Other attractions, it’s true, have more of the electronic bells and whistles that mesmerize audiences these days. But DeCew says she believes the Vancouver Aquarium still delivers top value for the entertainment dollar.

"It’s not the same as going to play virtual basketball," she says. "You get to experience the real thing."

Also in this report:

- Tree Brewing: From small acorns, big oaks: Innovative thinking overcomes tiny budget, as beer maker plots to dominate B.C. microbrewery business p.23

- Pharmasave carves its niche: B.C.-based drugstore chain finds itself facing stiff competition from big-box retailers and major supermarkets p.25

- TransLink touts broadened mandate: Vancouver transit authority lets consumers know it’s more than just "the old bus company" p.27

In Brief: The Garden picks CDs to take on daily creative leadership

Plus, Naked names two new leaders of its own and Digital Ethos comes to Canada.
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The Garden promotes two creative directors

ACDs Lindsay Eady and Francheska Galloway-Davis have taken over responsibility for day-to-day creative leadership at The Garden after being promoted to creative director roles.

The pair will also help develop the agency’s creative talent, formalizing mentorship and leadership activities they have been doing since joining the agency four and three years ago, respectively. In addition to creating the agency’s internship program, the pair have worked on campaigns for Coinsquare, FitTrack and “The Coke Challenge” campaign for DanceSafe.

Eady and Galloway-Davis will continue to report to The Garden’s co-founder and chief creative officer Shane Ogilvie, who is stepping back from daily creative duties to a more high-level strategic role, allowing him to focus on client relationships and business growth.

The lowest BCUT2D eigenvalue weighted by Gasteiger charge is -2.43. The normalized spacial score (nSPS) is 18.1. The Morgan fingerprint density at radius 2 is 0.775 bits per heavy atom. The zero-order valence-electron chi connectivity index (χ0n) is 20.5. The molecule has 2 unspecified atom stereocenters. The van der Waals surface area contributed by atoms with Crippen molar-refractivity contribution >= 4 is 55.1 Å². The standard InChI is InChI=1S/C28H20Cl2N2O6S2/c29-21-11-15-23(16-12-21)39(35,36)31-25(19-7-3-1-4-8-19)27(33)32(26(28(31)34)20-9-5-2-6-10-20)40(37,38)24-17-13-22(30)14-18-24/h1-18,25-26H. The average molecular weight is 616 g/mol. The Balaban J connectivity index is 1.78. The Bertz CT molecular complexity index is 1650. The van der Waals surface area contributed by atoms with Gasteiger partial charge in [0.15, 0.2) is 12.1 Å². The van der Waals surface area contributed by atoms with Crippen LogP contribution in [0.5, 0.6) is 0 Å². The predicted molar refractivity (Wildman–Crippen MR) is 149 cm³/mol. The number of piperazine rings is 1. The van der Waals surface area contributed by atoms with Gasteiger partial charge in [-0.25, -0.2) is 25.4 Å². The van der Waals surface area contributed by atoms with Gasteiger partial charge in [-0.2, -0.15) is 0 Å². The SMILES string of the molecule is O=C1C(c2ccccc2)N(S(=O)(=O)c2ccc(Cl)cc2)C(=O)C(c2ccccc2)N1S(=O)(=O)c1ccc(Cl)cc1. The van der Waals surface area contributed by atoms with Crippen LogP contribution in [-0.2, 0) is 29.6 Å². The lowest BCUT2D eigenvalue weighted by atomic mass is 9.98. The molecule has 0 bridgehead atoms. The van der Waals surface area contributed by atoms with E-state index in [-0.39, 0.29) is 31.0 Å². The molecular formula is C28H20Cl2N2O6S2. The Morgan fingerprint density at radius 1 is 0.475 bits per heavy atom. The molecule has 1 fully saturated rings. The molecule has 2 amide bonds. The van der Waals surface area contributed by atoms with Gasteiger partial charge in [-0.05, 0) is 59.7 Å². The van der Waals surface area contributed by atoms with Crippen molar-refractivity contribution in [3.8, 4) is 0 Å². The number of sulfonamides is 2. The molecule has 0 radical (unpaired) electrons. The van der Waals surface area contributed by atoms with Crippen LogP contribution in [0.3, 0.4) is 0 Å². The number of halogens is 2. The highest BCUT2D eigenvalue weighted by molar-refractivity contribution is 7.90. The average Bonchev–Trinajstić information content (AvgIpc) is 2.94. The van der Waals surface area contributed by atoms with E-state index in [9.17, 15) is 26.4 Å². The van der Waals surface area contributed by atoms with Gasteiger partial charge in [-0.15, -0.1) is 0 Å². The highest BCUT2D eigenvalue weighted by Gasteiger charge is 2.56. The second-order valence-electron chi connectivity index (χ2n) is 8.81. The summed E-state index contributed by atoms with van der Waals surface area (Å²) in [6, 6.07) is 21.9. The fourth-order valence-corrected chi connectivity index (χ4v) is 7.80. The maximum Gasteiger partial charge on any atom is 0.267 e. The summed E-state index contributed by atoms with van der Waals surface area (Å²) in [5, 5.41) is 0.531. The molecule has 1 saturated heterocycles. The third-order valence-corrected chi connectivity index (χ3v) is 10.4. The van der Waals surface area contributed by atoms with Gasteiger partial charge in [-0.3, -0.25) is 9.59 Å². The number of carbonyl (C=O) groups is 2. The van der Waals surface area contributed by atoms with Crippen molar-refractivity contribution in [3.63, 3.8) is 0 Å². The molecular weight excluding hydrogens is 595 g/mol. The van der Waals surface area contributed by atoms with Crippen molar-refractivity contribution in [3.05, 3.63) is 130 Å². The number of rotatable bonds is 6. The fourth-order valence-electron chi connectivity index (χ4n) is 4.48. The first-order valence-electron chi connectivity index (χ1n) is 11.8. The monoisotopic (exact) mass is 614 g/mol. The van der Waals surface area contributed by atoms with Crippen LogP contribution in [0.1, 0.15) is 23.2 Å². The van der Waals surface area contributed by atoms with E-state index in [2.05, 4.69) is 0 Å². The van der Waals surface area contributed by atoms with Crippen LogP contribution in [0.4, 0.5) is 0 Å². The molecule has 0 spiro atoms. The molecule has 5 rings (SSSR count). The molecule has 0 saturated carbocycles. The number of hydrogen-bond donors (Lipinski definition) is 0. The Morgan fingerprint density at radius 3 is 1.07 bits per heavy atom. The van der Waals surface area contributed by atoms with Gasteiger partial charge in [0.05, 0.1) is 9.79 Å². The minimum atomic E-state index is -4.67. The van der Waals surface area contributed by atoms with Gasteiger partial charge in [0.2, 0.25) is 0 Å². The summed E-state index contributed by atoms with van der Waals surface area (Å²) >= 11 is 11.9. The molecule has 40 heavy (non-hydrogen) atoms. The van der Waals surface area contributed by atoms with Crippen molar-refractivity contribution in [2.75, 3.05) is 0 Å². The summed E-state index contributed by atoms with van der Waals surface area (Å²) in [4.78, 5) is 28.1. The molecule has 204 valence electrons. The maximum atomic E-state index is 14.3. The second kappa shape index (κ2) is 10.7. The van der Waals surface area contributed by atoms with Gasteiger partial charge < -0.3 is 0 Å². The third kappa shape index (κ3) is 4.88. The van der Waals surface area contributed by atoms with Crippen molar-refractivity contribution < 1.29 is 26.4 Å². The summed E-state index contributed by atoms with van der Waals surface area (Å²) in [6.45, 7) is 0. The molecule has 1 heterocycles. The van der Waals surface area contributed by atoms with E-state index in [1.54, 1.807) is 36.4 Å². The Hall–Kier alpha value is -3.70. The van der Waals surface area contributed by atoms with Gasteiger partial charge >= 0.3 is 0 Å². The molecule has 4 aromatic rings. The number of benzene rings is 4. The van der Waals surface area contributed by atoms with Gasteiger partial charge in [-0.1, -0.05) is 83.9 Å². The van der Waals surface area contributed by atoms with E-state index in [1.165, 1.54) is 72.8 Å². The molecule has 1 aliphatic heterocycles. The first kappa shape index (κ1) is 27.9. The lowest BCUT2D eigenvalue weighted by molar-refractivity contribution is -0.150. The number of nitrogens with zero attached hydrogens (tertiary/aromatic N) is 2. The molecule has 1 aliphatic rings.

Naked Creative Consultancy names new creative and strategy leadership

Toronto’s Naked Creative Consultancy has hired Yasmin Sahni as its new creative director. She is taking over creative leadership from David Kenyon, who has been in the role for 10 years and is moving into a new role as director of strategy, leading the discipline at the agency.

Sahni is coming off of three years as VP and ECD at GTB’s Toronto office, where she managed all the retail, social and service creative for Ford Canada. She previously managed both Vice Media and Vice’s in-house ad agency Virtue.

Peter Shier, president of Naked, says Sahni’s hiring adds to its creative bench and capabilities, as well as a track record of mentorship, a priority for the company. Meanwhile, Kenyon’s move to the strategy side, he says, makes sense because of his deep knowledge of its clients, which have included Ancestry and The Globe and Mail.

Digital Ethos opens a Toronto office

U.K. digital agency Digital Ethos is pursuing new growth opportunities in North America by opening a new office in Toronto.

Though it didn’t disclose them, the agency has begun serving a number of North American clients, and CEO/founder Luke Tobin says the “time was right to invest in a more formal and actual presence in the area.” whose services include design, SEO, pay-per-click, social media, influencer and PR,

This year, the agency’s growth has also allowed it to open an office in Hamburg, Germany, though it also has remote staff working in countries around the world.

Moray Hickes was the company’s first North American hire as VP of sales, tasked with business development in the region.